Scotland and Canada Announce They’re Getting Off Coal Completely
The proud highlands nation of Scotland recently raised some eyebrows when First Minister Nicola Sturgeon announced it was forming a publicly-owned energy company, which would provide Scotland-generated, green energy “as close to cost price as possible.” An extra incentive may be to kick out Britain’s Big Six Utilities, companies who have already been capped as to what they can charge.
The announcement of the public company came in a speech by Sturgeon on Oct. 10 at the National Party’s annual conference in Glasgow. “The idea, at its heart, is simple,” she said. “No shareholders to worry about. No corporate bonuses to consider. It would give people – particularly those on low incomes – more choice.”
First Minister Nicola Sturgeon speaking at the National Party’s annual conference in Glasgow. Credit: Getty Images.
Sturgeon also said, “Energy would be bought wholesale or generated here in Scotland — renewable, of course.” She offered no further details, but that the Scottish government will elucidate more when it publishes its new energy policy, set to come out later this year.
The UK’s chief energy regulator Dermot Nolan said on BBC Radio “Scotland’s Good Morning” program, he’d welcome the nonprofit into the market. “We would try to facilitate any license application,” he said. Nolan expects the energy sector to change radically in the next 10 years or so. But he also warned that the not-for-profit should be sure and deliver excellent service.
This wasn’t the only significant change in energy to take place on the Isle of Britain. The UK has committed to getting rid of coal completely by 2025. While Canada will do so by 2030. Canada’s minister for the environment Catherine McKenna and the UK’s climate minister Claire Perry, made their joint announcement at the Houses of Parliament in London, on the same day Sturgeon made her speech.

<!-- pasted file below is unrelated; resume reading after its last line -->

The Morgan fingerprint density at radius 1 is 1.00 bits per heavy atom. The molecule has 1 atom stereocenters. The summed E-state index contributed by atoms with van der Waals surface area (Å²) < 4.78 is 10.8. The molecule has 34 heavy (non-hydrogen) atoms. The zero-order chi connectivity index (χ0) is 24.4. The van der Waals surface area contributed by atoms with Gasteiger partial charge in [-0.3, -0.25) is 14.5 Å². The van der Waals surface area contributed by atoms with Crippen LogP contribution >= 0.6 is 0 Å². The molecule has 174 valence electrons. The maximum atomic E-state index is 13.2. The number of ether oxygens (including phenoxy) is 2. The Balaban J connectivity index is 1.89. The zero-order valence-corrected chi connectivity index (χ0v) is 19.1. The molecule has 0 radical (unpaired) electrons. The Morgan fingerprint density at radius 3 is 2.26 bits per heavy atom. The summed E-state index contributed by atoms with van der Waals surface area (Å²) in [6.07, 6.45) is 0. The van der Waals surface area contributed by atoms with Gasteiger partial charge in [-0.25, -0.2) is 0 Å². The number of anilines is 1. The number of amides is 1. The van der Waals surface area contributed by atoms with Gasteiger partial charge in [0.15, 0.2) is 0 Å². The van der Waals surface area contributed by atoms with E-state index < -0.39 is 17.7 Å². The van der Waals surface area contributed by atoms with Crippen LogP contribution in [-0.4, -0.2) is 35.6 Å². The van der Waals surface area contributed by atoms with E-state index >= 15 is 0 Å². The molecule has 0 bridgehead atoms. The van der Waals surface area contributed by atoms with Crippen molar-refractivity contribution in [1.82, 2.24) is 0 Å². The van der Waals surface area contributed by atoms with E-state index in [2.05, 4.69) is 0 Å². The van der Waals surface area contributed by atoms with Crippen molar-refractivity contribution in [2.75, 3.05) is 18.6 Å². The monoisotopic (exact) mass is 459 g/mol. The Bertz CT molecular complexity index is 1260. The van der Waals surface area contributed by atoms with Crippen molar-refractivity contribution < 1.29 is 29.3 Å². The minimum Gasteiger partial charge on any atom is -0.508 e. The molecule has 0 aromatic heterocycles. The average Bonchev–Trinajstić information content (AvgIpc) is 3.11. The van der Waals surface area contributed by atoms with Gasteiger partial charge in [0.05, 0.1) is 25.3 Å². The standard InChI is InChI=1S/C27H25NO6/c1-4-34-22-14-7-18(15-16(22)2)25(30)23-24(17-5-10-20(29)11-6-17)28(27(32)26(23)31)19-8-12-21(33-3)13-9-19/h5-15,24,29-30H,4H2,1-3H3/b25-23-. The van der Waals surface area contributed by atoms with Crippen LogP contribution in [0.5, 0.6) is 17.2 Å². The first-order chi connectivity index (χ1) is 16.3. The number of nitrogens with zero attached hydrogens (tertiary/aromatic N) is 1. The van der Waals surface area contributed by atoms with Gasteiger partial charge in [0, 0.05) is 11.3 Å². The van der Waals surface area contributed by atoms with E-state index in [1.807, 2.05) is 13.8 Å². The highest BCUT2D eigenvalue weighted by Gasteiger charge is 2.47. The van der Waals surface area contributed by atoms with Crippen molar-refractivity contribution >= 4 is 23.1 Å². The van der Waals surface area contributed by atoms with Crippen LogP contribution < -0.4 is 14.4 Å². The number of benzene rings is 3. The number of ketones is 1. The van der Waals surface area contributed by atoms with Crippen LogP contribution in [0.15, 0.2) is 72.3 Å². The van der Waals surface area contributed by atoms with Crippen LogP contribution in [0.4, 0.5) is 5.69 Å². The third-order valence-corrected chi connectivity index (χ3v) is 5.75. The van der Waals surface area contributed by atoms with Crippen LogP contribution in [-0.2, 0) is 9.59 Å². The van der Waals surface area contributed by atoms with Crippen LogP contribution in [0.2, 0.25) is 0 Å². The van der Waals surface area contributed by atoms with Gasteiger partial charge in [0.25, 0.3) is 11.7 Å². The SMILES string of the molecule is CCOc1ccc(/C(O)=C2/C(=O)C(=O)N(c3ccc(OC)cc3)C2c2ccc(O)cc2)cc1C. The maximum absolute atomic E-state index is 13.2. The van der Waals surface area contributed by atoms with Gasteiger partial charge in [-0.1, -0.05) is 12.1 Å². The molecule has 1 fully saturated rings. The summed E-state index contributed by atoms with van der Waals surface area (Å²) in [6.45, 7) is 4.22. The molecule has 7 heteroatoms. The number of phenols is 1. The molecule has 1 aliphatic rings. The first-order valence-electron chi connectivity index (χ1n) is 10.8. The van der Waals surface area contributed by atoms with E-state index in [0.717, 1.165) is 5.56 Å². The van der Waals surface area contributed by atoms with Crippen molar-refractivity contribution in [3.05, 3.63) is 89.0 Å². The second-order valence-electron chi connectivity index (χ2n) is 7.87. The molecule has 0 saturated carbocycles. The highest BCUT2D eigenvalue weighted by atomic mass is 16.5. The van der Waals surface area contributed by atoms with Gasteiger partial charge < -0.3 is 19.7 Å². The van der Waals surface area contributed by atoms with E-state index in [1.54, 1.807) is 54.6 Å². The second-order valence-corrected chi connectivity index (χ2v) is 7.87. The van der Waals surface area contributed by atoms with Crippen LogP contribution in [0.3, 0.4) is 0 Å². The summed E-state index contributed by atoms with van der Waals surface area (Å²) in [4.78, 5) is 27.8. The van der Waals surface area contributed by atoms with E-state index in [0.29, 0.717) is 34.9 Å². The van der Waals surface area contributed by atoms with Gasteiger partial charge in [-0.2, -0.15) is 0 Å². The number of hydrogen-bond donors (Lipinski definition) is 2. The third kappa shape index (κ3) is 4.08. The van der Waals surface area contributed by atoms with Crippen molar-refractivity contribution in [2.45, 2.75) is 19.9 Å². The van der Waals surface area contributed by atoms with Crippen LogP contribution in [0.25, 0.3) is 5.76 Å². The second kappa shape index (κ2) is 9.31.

A Scottish wind farm. Credit: Getty Images.
The ministers said in a statement, “Phasing unabated coal power out of the energy mix and replacing it with cleaner technologies will significantly reduce our greenhouse gas emissions, improve the health of our communities, and benefit generations to come.”
Though coal is one of the dirtiest forms of fossil fuel energy, it isn’t by far the most relied upon in either country. In both, it makes up about 9% of the total energy produced. 59% of Canada’s energy is already green. It’s from hydroelectric power. Since coal doesn’t take up so much of either country’s profile, it’s more a symbolic gesture. The Scottish one however was more substantive.
Both the UK and Canada have a robust oil and gas industry, and that isn’t winding down in the short-term. Canada is extracting oil from tar sands, one of the dirtiest types there is. Meanwhile in the UK, a £5 million (approx. $6.6 million) subsidy was recently set aside for North Sea oil exploration.
London has, like many other cities, proclaimed it will ban all gas and diesel cars by 2040. While Germany says it’ll be 100% renewable by 2050. Certainly in the long-term, a growing trend toward green energy is expected. The question is, will these and similar initiatives by powerful Western countries, be enough to give the environmental movement the momentum it needs, to overcome the inertia left by an absence of US leadership?
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